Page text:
Australia’s two largest miners helped propel the country’s stock benchmark to fresh 10 1/2-year highs and a third day of gains as the market underperformed the sharp bounces seen in many other parts of Asia Pacific. The S&P/ASX 200 rose 0.2% to 6286 after briefly cracking 6300 earlier. The materials sector took the lead today, with Rio Tinto gaining 1.4% and BHP Billiton jumping 2.1% following reports that BP was the frontrunner to buy BHP’s U.S. shale assets. Meanwhile, the recovery by the major banks also continues to lend support. But, industrials were weighed down by weakness in U.S. peers Friday.
The Dow Jones Industrial Average headed toward its best day in a month as investors focused on a strong jobs report from late last week and the coming earnings season, despite heightened trade tensions. Recent tariffs have kept investors on edge, with the U.S. and China slapping levies on $34 billion of each other’s exports on Friday. Some fear the protectionist trade policies will slow corporate activity and crimp global growth, hurting a range of assets from stocks to commodities. Still, some analysts say they expect the countries to eventually reach a compromise on trade, instead focusing on the latest economic and corporate earnings figures. Investors said Friday’s monthly jobs data was a positive for stocks, as it showed strong hiring and contained gains in wage growth, indicating inflation is still in check. Now, many are looking ahead to second-quarter earnings season, which begins in earnest Friday with results from some of the nation’s largest banks, to see how the trade threat is affecting companies. In the last half hour of trading the Dow industrials climbed 1.37%, on track for its largest one-day climb since June 6. The S&P 500 added 0.86%, while the tech-heavy Nasdaq Composite rose 0.81%. All three indexes were on track for a sixth day of gains in the past seven sessions. Trading has been quiet lately, with Friday the lowest-volume day for a full session this year on exchanges owned by the New York Stock Exchange and Nasdaq. In the coming earnings season, analysts will also be looking for signs that corporate profits might be peaking. Earnings at companies in the S&P 500 are expected to increase 20.7% from a year earlier, according to Thomson Reuters I/B/E/S. That would be the second-best quarterly gain in over seven years.
Gold for August delivery was up 0.3% to $1,259.60 a troy ounce on the Comex division of the New York Mercantile Exchange. Copper prices climbed Monday, as investors second-guessed some of the industrial metal’s heavy losses of recent weeks. Copper for September delivery was up 0.9% to $2.85 a pound. Prices for copper, which is extensively used in manufacturing and construction, suffered their worst four-week stretch since 2011 through Friday, tumbling 15% after hitting a four-year high as investors focused on trade threats.
IRON ORE: $63.10s – 0.27 (August contract)
Nymex crude settled higher, with global prices boosted by ongoing supply issues in Libya, while signs of rising output in the U.S. weighed. Light, sweet crude for August delivery was recently up 0.07% to $73.85 a barrel on the New York Mercantile Exchange. Brent, the global benchmark, rose 1.24% to $78.07. Unplanned supply outages in Libya and Canada, which started earlier this month, are helping support the market with prices holding near more than three-year highs. Expectations that U.S. sanctions against Iran and the continued economic crisis in Venezuela could further deplete global oil supplies were also bullish. Rising output from the Organization of the Petroleum Exporting Countries and Russia is offsetting the tighter supply outlook for now, however. The number of rigs drilling for oil in the U.S. rose by 5 to 863-a proxy for activity in the sector-according to data published on Friday by oil-field services firm Baker Hughes, a GE company. The Energy Information Administration forecasts U.S. crude production to average a record 11.8 million barrels a day next year, as the industry responds to higher oil prices and logistical constraints are addressed.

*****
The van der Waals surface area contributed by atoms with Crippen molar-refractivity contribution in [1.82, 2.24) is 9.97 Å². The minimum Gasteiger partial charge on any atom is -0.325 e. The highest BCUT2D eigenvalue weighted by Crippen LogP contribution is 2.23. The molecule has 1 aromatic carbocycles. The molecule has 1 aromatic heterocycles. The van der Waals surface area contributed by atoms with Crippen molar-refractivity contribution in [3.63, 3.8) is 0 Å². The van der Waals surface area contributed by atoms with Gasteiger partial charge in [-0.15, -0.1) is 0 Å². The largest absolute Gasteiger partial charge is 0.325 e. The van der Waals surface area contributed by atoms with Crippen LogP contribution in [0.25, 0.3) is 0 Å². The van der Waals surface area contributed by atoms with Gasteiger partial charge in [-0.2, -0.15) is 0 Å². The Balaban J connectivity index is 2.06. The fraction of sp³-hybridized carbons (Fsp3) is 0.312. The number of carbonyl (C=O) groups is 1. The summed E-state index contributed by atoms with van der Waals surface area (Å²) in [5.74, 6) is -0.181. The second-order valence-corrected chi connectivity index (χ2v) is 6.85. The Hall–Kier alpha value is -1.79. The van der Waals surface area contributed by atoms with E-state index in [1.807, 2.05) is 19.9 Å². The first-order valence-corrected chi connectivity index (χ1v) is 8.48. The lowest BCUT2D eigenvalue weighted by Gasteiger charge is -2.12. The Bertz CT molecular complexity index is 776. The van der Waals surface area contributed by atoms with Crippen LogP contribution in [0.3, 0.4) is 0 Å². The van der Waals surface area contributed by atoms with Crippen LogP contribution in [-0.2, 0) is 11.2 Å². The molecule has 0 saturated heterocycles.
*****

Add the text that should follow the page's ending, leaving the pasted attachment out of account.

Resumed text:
The British pound fell after a second prominent supporter of Britain’s departure from the European Union quit Prime Minister Theresa May’s government. But investors appear unsure how to react, glad that two supporters of a so-called hard Brexit have left Mrs. May’s government but concerned that this could lead to a challenge to the Prime Minister. The pound fell 0.2% to $1.3256 and 0.3% against the euro after Boris Johnson resigned as foreign secretary. It had earlier gained after David Davis, the minister in charge of Britain’s negotiations to leave the EU, left the government Mr. Davis said he was quitting because he couldn’t support a plan agreed by the cabinet on Friday which would lead to what critics have called a Brexit in name only. For some investors, his departure was good news given it suggested that this plan would be more likely to happen. Investors have long hoped that the U.K. would retain strong links to its largest trading partner. But Mr. Johnson’s departure stoked fears of a rebellion against Ms. May.
European shares rose on positive economic news and dovish comments from the European Central Bank. The Stoxx Europe 600 gained 0.6%, or 2.23 points, to 384.59 while the DAX rose 0.4%, as did the CAC 40. CMC Markets noted that ECB President Mario Draghi reiterated that interest rates are likely to remain unchanged for another year or so. Daiwa Capital Markets say German trade data were encouraging, consistent with industrial production figures for May released last week.
In Asian trading, China’s Shanghai Composite Index rose 2.5% and Hong Kong’s Hang Seng was up 1.3% following a week of declines for both indexes. Shares of Chinese smartphone maker Xiaomi edged lower in its Hong Kong trading debut however, as the broader market rose. Japan’s Nikkei rose 1.2% and South Korea’s Kospi was up 0.6%.